Nothing like a little game of catch!

Even Harlan likes to play! Can you see the ball he threw?

I had to fill out the form for Gilbert’s teacher next year. I didn’t put on there that he could chop wood independently for hours, but I did say that he likes to work on projects outside. Harlan and Porter have been playing together. They were in Porter’s room standing on the beds and laughing their heads off the other day. Harlan is just now 14 months, and I can see how we’re entering the next phase. We’ve been here before when Seamus and Gilbert were little, and it’s bittersweet because the infant stage is so lovely, but this next stage is really fun–only marginally less exhausting!

 

Books for 2016 January 9, 2017

Filed under: Books — leighj @ 11:30 am

I didn’t read nearly as much this year as I usually do. I chalk it up to teaching more writing classes than literature classes, having a new baby, and getting a smartphone that encourages me to read news instead of reading books. It’s a tragedy, and I’m going to change things up for this year. I do love to read. Bold are books I really liked and would mostly recommend to general audiences.

1. Harry Potter and the Deathly Hallows (JK Rowling)
2. The Possibilities (Kaui Hart Hemmings)
3. Simon v. the Homo Sapiens Agenda (Becky Albertalli)
4. One More Thing (BJ Novak)
5. The Royal We (Heather Cocks and Jessica Morgan)
6. When the Emperor Was Divine (Julie Otsuka)
7. McTeague (Frank Norris)
8. The Memory-Keeper’s Daughter (Kim Edwards)
9. Suddenly Last Summer (Tennessee Williams)
10. Brokeback Mountain (Annie Proulx)
11. Charlotte Temple (Susanna Rowson)
12. Slaves in Algiers (Susanna Rowson)
13. The Bluest Eye (Toni Morrison)
14. The Astronaut Wives Club (Lily Koppel)
15. The Book of Unknown Americans (Cristina Henriquez)
16. Breath, Eyes, Memory (Edwidge Danticat)
17. Eligible (Curtis Sittenfeld)
18. Jane Austen in Scarsdale (Paula Marantz Cohen)
19. Paper Towns (John Green)
20. Blackout (Sarah Hepola)
21. The Taming of the Queen (Phillipa Gregory)
22. If You Lived Here, You’d be Perfect by Now (Robin Hardwick)
23. The World in Half (Cristina Henriquez)
24. Three Wishes (Liane Moriarty)
25. Summer Secrets (Jane Green)
26. The Rumor (Elin Hilderbrand)
27. Harry Potter and the Cursed Child (Et al)
28. First Comes Love (Emily Giffin)
29. Mrs. Frisby and the Rats of NIMH (Robert O’Brien)
30. How to Talk So Kids Will Listen and How to Listen So Kids Will Talk (Adele Faber and Elaine Mazlish)
31. We Love You, Charlie Freeman (Kaitlyn Greenidge)
32. Loving in the War Years (Cherrie Moraga)
33. Borderlands/La Frontera (Gloria Anzaldua)
34. Confessions of a Berlitz Tape Chicana (Demetria Martinez)
35. Black Dove (Ana Castillo)
36. The Kingmaker’s Daughter (Philippa Gregory)
37. The White Princess (Philippa Gregory)
38. The Marriage Pact (MJ Pullen)
39. Confessions of a Book Burner (Lucha Corpi)
40. Lost in the City (Edward P. Jones)
41. Amazing Grace (Megan Shull)
42. The Hunger Games (Suzanne Collins)
43. A House of My Own (Sandra Cisneros)
44. Rogue Lawyer (John Grisham)
45. The Sun Is Also a Star (Nicola Yoon)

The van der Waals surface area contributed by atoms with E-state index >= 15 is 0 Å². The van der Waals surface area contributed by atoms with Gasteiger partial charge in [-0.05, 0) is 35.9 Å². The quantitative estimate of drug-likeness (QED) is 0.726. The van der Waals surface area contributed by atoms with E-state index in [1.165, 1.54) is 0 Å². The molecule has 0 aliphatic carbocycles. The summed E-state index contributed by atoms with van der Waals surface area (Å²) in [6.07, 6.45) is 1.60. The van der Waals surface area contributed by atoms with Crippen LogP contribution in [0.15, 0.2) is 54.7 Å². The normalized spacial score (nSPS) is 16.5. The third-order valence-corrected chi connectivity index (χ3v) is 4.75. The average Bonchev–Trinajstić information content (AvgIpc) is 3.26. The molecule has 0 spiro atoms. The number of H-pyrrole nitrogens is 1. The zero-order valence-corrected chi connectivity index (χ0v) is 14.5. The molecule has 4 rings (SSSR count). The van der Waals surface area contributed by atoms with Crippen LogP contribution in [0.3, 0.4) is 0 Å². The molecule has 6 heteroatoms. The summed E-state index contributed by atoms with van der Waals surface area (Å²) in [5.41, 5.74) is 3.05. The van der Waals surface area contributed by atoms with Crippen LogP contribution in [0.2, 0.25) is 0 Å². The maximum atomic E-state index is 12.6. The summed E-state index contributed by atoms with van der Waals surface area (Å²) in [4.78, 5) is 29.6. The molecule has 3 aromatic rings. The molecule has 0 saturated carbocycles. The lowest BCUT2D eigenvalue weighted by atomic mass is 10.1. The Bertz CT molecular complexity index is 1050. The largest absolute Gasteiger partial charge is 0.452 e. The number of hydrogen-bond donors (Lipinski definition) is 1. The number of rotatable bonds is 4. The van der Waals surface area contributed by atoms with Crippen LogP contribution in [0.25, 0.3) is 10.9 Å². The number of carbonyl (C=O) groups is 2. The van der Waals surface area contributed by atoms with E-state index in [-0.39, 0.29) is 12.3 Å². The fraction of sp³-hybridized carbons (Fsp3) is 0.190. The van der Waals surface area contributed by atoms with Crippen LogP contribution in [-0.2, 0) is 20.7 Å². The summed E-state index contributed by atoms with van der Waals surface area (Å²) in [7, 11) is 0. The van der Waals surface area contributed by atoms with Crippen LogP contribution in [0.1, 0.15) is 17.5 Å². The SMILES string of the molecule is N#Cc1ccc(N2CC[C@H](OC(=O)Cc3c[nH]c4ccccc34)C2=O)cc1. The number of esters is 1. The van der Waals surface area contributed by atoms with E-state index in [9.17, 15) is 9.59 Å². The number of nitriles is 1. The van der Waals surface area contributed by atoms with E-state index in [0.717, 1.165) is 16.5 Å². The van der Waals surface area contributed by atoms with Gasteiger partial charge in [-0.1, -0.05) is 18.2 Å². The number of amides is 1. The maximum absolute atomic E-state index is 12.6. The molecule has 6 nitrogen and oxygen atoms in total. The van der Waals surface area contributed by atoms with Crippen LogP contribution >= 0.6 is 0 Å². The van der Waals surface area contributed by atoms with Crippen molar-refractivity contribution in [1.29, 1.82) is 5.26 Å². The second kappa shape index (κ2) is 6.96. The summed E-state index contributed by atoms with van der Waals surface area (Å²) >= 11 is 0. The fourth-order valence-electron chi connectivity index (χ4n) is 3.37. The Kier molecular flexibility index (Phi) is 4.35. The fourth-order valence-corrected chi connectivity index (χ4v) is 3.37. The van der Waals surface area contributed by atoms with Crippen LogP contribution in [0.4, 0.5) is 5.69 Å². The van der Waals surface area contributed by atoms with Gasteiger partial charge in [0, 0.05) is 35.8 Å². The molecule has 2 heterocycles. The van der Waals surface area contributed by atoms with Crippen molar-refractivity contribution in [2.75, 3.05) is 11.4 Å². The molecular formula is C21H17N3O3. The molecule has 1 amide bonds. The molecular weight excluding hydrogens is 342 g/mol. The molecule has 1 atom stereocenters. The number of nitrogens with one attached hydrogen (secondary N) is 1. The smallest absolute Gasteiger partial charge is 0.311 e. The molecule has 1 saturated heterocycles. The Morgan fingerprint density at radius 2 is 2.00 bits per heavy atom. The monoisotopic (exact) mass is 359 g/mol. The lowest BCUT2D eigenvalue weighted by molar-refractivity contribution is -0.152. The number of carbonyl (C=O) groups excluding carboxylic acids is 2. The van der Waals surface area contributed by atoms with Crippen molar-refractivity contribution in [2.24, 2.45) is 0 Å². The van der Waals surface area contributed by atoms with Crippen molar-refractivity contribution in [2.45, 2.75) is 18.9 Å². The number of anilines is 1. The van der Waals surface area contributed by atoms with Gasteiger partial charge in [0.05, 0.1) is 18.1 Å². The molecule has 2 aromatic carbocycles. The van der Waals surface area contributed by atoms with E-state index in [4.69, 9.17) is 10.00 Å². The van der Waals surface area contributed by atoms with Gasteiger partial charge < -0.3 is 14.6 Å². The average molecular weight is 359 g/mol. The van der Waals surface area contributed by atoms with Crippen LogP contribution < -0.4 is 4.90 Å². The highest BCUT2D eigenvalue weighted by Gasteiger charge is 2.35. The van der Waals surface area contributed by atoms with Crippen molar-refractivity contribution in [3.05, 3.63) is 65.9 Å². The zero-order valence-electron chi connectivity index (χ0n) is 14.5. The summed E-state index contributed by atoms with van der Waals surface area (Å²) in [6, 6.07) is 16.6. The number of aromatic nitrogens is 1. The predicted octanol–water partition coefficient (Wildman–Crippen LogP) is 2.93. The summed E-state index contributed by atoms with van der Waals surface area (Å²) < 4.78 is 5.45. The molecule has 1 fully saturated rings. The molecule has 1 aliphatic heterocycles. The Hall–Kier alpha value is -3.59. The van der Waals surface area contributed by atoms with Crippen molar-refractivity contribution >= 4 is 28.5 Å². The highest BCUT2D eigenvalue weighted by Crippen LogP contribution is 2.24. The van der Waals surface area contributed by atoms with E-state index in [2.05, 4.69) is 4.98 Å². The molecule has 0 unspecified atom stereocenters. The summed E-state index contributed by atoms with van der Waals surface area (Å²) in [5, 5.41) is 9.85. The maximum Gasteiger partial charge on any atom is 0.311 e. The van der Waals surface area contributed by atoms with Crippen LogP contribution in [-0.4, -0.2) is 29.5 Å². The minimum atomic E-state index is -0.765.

46. Caroline (Willo Davis Roberts)
47. Emily (Candice Ransom)

 

Miscellany September 8, 2016

Filed under: Academic,Books,Events,Family Life — leighj @ 2:16 pm
  1. Seamus and Gilbert started back to school. They were thrilled to be back in the routine, and the first day, there was a lot of interrupting to tell us all about it. I’m glad they had fun. Of course, we’ve gone back to school bedtime (7:30, if not earlier), and packing them with full calorie snacks. The first week just wears them out.
  2. I read an interesting book (We Love You, Charlie Freeman) about a Black family that goes to dedicate their lives to science and adopt a chimpanzee and live in a primate facility. It was delightful and weird, and I’m glad I read it. Next up is a book set in Egypt. I’m going for shortish, high interest books these days.
  3. I’m teaching a fantastic class on Ethnic Literary Traditions. My focus is Chicana memoir and poetry. It is SO MUCH fun to teach a class I’m really good at. It helps that my students are really into it too.
  4. Harlan can crawl.
    Up and at 'em!

    Up and at ’em!

    He’s highly motivated to go for anything Porter has played with.

  5. My parents visited for Gilbert’s birthday. It was a really fun visit–nice and cool, before heating up again this week. We did get in some swimming, despite the cool temperatures.

    I like this shot of my mom with the four kids competing for her attention.

    I like this shot of my mom with the four kids competing for her attention.

  6. Porter did his repertoire of animal sounds last night. We said, “Are you a Porter-cat?” and he said, “Meow.” Then he did donkey, cow, duck, snake, frog, sheep, rooster, fish, goose, and dog. He calls himself “Port-ay”
  7. We had the English Department over for a party.
    Three partying boys.

    Three partying boys.

    We’re a big group!

  8. My tenure portfolio is almost done. I’m putting the finishing touches on it and then I turn it in next week. Here’s to a hopefully uneventful wait.
  9. Seamus and Gilbert went out to play with their cousins.
    Ya-hoo!

    Ya-hoo!

    Fun waterslide set up!

  10. I’ve been really tired, but I’m nothing if not hopeful for that getting better soon.
  11. I’m working on Lego storage solutions. I’ll post something when I get it organized.